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Vaccine To Treat Dogs With Oral Melanoma Approved

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newslineVaccine to Treat Dogs with Oral Melanoma ApprovedVaccine to Treat Dogs with Oral Melanoma ApprovedVaccine to Treat Dogs with Oral Melanoma ApprovedThe U.S. Department of Agriculture has approved a conditionally-licensed vaccine from Merial to treat oral melanoma.The U.S. Department of Agriculture has approved a conditionally-licensed vaccine from Merial to treat oral melanoma.

The U.S. Department of Agriculture has approved a conditionally-licensed vaccine from Merial to treat oral melanoma—the first approved therapeutic vaccine for the treatment of cancer in either animals or humans, according to the company.

The canine melanoma vaccine, which was made possible through a partnership among Merial, Memorial Sloan-Kettering Cancer Center and The Animal Medical Center of New York, will be available for use by specialists practicing veterinary oncology.

Clinical studies of therapeutic vaccines for oral melanoma conducted by Philip Bergman, DVM, Ph.D., Dipl. ACVIM (Oncology), at the Animal Medical Center of New York from 2000 to present, have included dogs with oral melanoma that ranged from World Health Organization stage II to stage IV.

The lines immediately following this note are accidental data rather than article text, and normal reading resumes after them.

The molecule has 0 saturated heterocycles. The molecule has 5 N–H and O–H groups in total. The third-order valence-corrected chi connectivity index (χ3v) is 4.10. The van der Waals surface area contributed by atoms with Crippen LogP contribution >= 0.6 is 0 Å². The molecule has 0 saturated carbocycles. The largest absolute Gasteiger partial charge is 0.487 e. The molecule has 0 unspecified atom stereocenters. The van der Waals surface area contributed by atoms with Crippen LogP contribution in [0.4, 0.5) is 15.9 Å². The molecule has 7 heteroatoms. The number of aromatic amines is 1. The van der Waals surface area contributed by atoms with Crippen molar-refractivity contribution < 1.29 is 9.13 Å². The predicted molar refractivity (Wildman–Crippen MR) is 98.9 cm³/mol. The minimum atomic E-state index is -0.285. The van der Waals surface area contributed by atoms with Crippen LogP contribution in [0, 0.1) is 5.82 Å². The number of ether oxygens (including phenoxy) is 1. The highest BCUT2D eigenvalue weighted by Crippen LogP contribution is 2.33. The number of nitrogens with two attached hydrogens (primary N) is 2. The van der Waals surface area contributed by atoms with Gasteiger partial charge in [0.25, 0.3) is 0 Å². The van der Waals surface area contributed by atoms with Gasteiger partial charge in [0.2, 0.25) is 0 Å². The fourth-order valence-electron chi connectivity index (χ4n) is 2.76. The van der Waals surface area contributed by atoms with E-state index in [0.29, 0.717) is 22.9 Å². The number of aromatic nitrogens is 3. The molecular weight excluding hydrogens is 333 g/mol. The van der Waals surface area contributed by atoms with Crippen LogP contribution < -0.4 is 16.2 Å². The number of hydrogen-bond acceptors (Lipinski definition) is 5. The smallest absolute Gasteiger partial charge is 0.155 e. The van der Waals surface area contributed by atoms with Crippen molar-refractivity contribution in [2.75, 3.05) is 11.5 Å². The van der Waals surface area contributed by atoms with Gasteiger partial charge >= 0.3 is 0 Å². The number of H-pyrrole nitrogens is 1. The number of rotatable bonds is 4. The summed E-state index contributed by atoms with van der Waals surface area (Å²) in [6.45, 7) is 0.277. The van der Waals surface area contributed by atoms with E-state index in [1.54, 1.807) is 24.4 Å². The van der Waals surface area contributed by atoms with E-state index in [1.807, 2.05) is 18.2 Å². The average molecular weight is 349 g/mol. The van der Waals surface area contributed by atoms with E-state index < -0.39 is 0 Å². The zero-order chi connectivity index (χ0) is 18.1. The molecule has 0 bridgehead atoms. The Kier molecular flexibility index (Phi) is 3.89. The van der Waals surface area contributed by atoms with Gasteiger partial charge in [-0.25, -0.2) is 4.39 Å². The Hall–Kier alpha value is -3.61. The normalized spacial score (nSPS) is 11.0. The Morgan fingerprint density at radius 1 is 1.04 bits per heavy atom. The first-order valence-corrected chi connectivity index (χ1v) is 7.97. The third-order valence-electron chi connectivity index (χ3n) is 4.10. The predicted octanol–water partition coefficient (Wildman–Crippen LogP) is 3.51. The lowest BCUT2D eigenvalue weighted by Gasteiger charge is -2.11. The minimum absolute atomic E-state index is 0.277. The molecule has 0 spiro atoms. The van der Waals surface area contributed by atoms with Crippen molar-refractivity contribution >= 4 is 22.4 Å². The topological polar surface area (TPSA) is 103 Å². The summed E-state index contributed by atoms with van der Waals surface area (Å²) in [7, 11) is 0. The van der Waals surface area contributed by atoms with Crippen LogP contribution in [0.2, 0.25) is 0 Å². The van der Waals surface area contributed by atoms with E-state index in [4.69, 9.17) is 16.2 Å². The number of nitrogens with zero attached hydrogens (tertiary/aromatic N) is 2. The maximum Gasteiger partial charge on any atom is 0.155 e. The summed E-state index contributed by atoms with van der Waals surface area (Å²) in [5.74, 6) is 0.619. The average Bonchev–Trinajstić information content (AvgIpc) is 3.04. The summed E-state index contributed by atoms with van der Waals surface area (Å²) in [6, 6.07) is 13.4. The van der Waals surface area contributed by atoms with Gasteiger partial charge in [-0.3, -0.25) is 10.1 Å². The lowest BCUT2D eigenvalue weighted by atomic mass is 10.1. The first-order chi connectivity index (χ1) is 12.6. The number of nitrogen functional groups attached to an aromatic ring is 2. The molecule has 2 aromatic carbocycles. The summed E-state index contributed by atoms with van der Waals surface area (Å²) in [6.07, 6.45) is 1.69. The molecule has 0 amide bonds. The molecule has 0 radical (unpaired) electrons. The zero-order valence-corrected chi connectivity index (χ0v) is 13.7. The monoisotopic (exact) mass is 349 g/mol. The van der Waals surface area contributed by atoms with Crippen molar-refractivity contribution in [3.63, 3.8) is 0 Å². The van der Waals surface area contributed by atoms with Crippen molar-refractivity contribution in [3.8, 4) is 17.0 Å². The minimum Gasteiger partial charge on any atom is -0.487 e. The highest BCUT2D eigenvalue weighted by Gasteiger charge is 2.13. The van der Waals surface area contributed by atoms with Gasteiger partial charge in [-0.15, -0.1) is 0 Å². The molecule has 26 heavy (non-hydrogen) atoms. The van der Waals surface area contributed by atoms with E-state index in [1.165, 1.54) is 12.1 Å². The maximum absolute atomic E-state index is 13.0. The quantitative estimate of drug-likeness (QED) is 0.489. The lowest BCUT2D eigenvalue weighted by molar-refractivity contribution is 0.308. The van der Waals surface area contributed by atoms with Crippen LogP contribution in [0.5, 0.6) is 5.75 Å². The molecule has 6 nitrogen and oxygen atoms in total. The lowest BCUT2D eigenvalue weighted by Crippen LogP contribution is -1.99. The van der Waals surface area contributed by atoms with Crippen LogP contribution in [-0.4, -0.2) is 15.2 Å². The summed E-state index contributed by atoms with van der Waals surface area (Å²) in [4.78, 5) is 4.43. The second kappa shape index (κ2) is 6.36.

The enrolled dogs had an estimated life expectancy of one to five months, even after establishing local tumor control with surgery and/or radiation therapy.

Dogs who received this type of vaccine showed increased survival time, according to studies. At the conclusion of one published study of dogs with advanced disease, patients achieved a median survival time of 389 days.

“The development of this vaccine may offer oncologists a new option for treating canine melanoma patients,” said Tim Leard, DVM, Ph.D., director of biologics research and development at Merial. “Beyond surgery, radiation and chemotherapy, oncologists can also consider therapeutic vaccination, which has performed well in extending the lives of dogs with oral melanoma in initial trials.”

The canine melanoma vaccine is designed to be administered in an initial vaccination series of one 0.4 mL dose every two weeks for a total of four doses. Following the initial series, one booster dose is administered every six months.

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Merial has also introduced its Canine Transdermal Device, which is a spring-powered device used to inject the vaccine intramuscularly without a needle.

For more information, call 888-637-4251, option 3.

03-26-2007

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